good sale at Eisenbrauns

on hendrickson books.  there are lots of good deals I’d consider but now just isn’t a good time.  I hope the sale will be around til we get out tax return back, then maybe, maybe the wifey will let me get Gorman’s book on Exegesis and the UBS Reader’s edition of the GNT.  ah well – you all should take up some of the deals.

on preaching hell

Trevin Wax posted a segment of a talk by D.A. Carson in which he was discussing the question:

How do you perform deeds of mercy and keep a strong emphasis on proclaiming the gospel?

He goes on to talk about one person involved in the Gospel Coalition who insisted the best way to do this is to “Preach Hell.” 

At one point Carson says:

I will not soon forget a Gospel Coalition member who said, “I’ll tell you how to fix the problem. Preach hell.”

We looked at him. This particular chap is known for his bluntness. We wondered: How does that answer the question? How do you preserve gospel faithfulness while doing deeds of social mercy? We knew this chap. He is into racial integration in his church. He is very concerned about these things. How do you keep those things from swamping the whole direction of the church?

“Preach hell!”

The men listening to him were puzzeled and asked him to explain.  He did and you’ll have to read Trevin’s post to see the responses.   But I’ll give one part of the response:

[Preaching Hell shows] ….. that you are interested in the relief of suffering both in time and eternity.  You start fudging on that corner and you lose that eternal dimension.”  

(emphasis and brackets mine).  I can understand this unnamed person’s points and find them valid.  At the same time, however, I think I would prefer to take a somewhat different tack (and this may be along the lines of what Carson suggested in the posted segment where is suggests preaching the gospel.

I would suggest the way to urge performing deeds of mercy and keeping emphasis on the gospel would be to take the same tack Paul did with the Corinthians:

1 Cor 2:2 “For I resolved to know nothing while I was with you except Jesus Christ and him crucified.”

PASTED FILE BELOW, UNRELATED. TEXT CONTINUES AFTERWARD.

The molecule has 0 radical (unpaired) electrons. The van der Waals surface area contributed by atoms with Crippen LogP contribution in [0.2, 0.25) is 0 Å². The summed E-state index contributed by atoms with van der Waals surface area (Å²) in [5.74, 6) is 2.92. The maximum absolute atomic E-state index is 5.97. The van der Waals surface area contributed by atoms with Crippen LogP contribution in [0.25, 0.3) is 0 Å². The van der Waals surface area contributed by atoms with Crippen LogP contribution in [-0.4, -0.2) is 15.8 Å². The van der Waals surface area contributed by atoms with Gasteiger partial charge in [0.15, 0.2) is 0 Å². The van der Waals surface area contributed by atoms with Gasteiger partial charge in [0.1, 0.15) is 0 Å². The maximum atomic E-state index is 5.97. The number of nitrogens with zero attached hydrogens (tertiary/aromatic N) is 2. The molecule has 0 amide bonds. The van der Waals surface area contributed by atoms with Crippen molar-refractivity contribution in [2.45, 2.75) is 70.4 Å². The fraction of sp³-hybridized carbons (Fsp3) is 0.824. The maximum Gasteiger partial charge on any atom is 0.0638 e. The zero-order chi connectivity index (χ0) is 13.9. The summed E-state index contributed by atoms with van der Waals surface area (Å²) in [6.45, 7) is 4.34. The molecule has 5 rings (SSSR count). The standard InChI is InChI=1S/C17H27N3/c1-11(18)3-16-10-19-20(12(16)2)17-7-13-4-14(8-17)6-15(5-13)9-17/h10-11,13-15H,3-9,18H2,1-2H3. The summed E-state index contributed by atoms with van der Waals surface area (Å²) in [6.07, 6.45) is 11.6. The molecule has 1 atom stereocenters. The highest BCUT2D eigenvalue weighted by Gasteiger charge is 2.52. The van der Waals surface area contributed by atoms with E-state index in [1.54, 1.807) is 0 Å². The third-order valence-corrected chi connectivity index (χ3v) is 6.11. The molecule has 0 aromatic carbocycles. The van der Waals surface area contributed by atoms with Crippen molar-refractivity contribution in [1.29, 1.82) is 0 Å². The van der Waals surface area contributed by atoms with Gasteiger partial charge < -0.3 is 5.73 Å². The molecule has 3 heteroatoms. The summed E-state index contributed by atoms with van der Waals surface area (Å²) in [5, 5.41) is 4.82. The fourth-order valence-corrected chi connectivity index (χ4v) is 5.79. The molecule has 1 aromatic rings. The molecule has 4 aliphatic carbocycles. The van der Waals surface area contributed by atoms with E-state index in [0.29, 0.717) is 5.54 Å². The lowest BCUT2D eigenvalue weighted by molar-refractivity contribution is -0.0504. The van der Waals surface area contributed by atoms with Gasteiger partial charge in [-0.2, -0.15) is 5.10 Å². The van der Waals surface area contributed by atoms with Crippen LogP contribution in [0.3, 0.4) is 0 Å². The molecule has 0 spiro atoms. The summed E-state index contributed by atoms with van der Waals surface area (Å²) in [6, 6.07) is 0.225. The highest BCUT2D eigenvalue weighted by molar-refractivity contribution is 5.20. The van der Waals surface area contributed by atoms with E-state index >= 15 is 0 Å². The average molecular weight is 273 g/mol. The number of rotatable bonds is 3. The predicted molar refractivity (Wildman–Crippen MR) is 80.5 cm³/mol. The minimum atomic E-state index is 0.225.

As I see it, this is the best and preferred approach to dealing with the tension of promoting social action and gospel proclamation.  Preach Christ and him crucified.   In this context you can easily warn people of the coming judgement of God and its potential consequences, which for some may very well be eternal separation from God and his presence, also known as hell.  Again, this is an important doctrine and it does need to be preached and people really need to be warned about it.  Yet, I think it needs to be integrated into preaching Jesus Christ and him crucified and risen from the dead.  Most importantly, however, I want to argue that preaching Christ and him crucified an risen from the dead, helps keep the focus where it needs to be: on Christ

2 Corinthains 12:9-10

 2 Corinthians 12:9-10 in the TNIV reads:

But he said to me, “My grace is sufficient for you, for my power is made perfect in weakness.”  Therefore I will boast all the more gladly about my weaknesses, so that Christ’s power may rest on me.  That is why, for Christ’s sake, I delight in weaknesses, in insults, in hardships, in persecutions, in difficulties.  For when I am weak, then I am strong.


I’ll admit, while we can all exegete this passage and we can try to explain it, few of us actually know, in terms of experience, what this means.  I don’t really know what true weakness is or how it plays out in my life.  Have I really ever been so weak such that God is then able to be strong in me?  I’ll also admit I don’t typically “delight in weaknesses, in insults, in hardships, in persecutions, in difficulties.”  I usually try to avoid them.  These things aren’t any fun – they are hard to go through and they hurt. 

I won’t go into the details but in many ways, our family has really been through the fire here at the Grand Canyon National Park, I mean we’ve really been through it, financially, emotionally, relationally, even spiritually.   Yet, my guess is it’s nothing compared to what Paul is talking about here, nothing.

What about you?

1 Peter 5 and suffering

I am doing a set of posts reflecting on observations of 1 Peter 5.  My last post was on what Peter had to say to Pastor/leaders in the congregation.   For this post, I want to see what Peter has to say about the role of suffering in the Christian life.

First we see that Christ suffered (v.1).  Basically we know from the gospels that most of Jesus’ ministry involved suffering be it opposition from Jewish leadership, misunderstandings of his family, to working with inept disciples, to the temptations he dealt with from the Devil, to the intense times of fasting and prayer that he endured – let alone his trial and treatment before Herod, Pilate and the Roman guards.  Then who can imagine going through the process of death by crucifixion?